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Eating is not just about digestion, the gut or the stomach; it is also, and most often, about hunger, disgust or greed. Unlike other essential functions such as breathing – which is continuous and mainly independent of any control – eating is a regular but occasional activity that we have the impression of consciously controlling and that is likely to give us pleasure. In short, deciding whether it is time to eat, or leave the table, to fancy one dish or another, is down to the brain. This organ therefore plays a key role in governing appetite by assembling the information that comes from our senses, memory, digestive system and entire body regarding what we are missing, what we would like and the nutrient content of what we have eaten.
Our dietary behaviour is indeed based on the expression of several independent brain circuits, some of which tend to act on desire and others on the need to eat. Understanding how they function or malfunction is therefore essential for clarifying and treating certain disorders that affect dietary behaviour and thus achieve more efficient control of the current obesity epidemic.
A wave of information from the gut to the brain
Under normal circumstances, we are not hungry all the time, a state that is referred to as satiety. It can last for hours and results from a flow of information from the digestive tract to the brain. “Satiety should not be confused with being satisfied,” explains Gilles Mithieux, research professor at the INSERM and head of the nutrition, diabetes and brain laboratory at the Université Claude Bernard in Lyon (southeastern France). “Being satisfied means no longer being hungry, a feeling triggered by signals from the digestive tract to the brain, which indicate that the stomach is full. Satiety, on the other hand, is the absence of hunger that follows a meal and will last until the next one. Its duration can vary, based on the content of the previous meal.”
But what are these indicators? Depending on the presence or not of food in the stomach, the brain will release signals that are orexigenic if they stimulate appetite or anorexigenic if they suppress hunger. Thus the central nervous system and brain conduct a dialogue via numerous chemical mediators such as cholecystokinine. “This peptide, which notably serves to release bile, also has the effect of reducing hunger by communicating with the brain,” explains Gilles Mithieux. However, the appetite suppressant effects of cholecystokinine vary according to individuals and their age. For example, while this mediator induces a drastic reduction in hunger in young male rats, it will have a much weaker anorectic effect in elderly or obese animals.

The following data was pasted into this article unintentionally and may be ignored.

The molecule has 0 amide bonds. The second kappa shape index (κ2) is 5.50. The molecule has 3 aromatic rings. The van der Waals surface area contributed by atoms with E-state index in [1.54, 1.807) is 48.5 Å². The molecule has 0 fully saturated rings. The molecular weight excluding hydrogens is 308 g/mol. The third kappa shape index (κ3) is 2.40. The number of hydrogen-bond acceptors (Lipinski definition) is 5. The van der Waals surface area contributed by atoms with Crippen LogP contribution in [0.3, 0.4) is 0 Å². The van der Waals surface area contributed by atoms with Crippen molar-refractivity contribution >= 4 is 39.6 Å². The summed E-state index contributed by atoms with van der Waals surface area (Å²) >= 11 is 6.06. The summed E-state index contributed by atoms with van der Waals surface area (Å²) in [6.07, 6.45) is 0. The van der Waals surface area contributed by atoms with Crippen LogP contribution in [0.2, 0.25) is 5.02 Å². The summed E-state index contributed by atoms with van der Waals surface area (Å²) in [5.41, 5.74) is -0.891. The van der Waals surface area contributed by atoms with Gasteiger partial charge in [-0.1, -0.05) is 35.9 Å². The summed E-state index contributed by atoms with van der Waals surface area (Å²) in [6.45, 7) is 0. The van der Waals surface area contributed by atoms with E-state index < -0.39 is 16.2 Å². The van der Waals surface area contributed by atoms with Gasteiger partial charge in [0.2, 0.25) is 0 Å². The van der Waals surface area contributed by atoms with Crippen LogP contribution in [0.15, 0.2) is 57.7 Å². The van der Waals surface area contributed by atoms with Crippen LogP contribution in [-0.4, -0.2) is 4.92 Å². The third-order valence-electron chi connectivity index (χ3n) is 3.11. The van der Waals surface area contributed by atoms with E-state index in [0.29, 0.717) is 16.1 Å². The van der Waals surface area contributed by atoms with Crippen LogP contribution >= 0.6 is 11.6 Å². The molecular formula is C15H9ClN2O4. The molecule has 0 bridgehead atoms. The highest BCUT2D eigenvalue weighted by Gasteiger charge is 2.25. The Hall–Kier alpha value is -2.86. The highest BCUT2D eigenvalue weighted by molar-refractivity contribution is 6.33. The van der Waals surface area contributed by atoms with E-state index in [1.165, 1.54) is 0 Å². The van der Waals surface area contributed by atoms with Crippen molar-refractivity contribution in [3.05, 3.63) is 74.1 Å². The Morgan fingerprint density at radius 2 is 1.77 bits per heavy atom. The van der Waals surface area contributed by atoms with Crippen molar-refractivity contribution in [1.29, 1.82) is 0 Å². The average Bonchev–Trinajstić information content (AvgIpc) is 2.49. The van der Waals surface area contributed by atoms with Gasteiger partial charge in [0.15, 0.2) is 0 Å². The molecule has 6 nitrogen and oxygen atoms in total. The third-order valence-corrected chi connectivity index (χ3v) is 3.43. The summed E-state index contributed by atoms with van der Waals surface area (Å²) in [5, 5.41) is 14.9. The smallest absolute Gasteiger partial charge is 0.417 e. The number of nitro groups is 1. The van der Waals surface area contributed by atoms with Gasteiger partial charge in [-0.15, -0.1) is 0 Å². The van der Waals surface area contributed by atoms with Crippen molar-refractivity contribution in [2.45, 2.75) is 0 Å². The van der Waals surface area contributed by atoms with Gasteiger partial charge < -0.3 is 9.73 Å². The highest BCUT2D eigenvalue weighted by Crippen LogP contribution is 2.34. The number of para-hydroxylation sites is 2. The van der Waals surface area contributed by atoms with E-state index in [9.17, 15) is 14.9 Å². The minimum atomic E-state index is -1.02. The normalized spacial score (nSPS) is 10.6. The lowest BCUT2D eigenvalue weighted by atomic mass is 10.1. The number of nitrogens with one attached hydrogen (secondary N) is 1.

Following a meal, the stomach sends a flow of information to the brain via the vagus nerve. The intensity and frequency of this vagus nerve stimulation will depend on the type of foods ingested and play an important role in satiation. “Fats or sugars are very rapid appetite suppressants, but they do not reduce hunger in the longer term,” says Gilles Mithieux. “On the contrary, proteins or dietary fibres, which contain less energy, will delay it.” In fact, it is the ingestion of protein or fibre, and not sugar, that stimulates the vagus nerve! In this way, and within a few minutes, the brain can identify the quality of the meal ingested and modulate appetite.
From the mouth to the brain….
“Perceptions of the food on our plate start with the senses and the first chemical signals are released during mastication. For example, fatty acids are detected in the mouth and a message is sent to the brain,” explains Christophe Magnan, a university professor and head of the research team focusing on blood sugar regulation by the central nervous system at the Functional and Adaptive Biology Unit (BFA).1 Taste buds on the tongue thus recognise the presence of fatty acids via the CD36 receptor. Within seconds, the central nervous system is alerted to the ingestion of fat. “The rapid detection of fat in mammals could be explained from an evolutionary point of view, because weight-for-weight, lipids supply twice as much energy as carbohydrates. A craving for fat is therefore vital.”
As soon as digestion starts, changes to the blood levels of fatty acids are detected by specialised neurons in the hypothalamus. In rodents, it has been shown in the laboratory that an increase in fatty acids such as oleic acid is identified by hypothalamic neurons which, in return, alter dietary consumption. “Experiments have demonstrated that increasing the oleic acid content in the diet of rats reduced their food intake,” says Christophe Magnan. Inversely, by suppressing the action of CD36, the appetite suppressant effect of fatty acids is lost and “the rats rapidly become obese.”
The paradox of fatty acids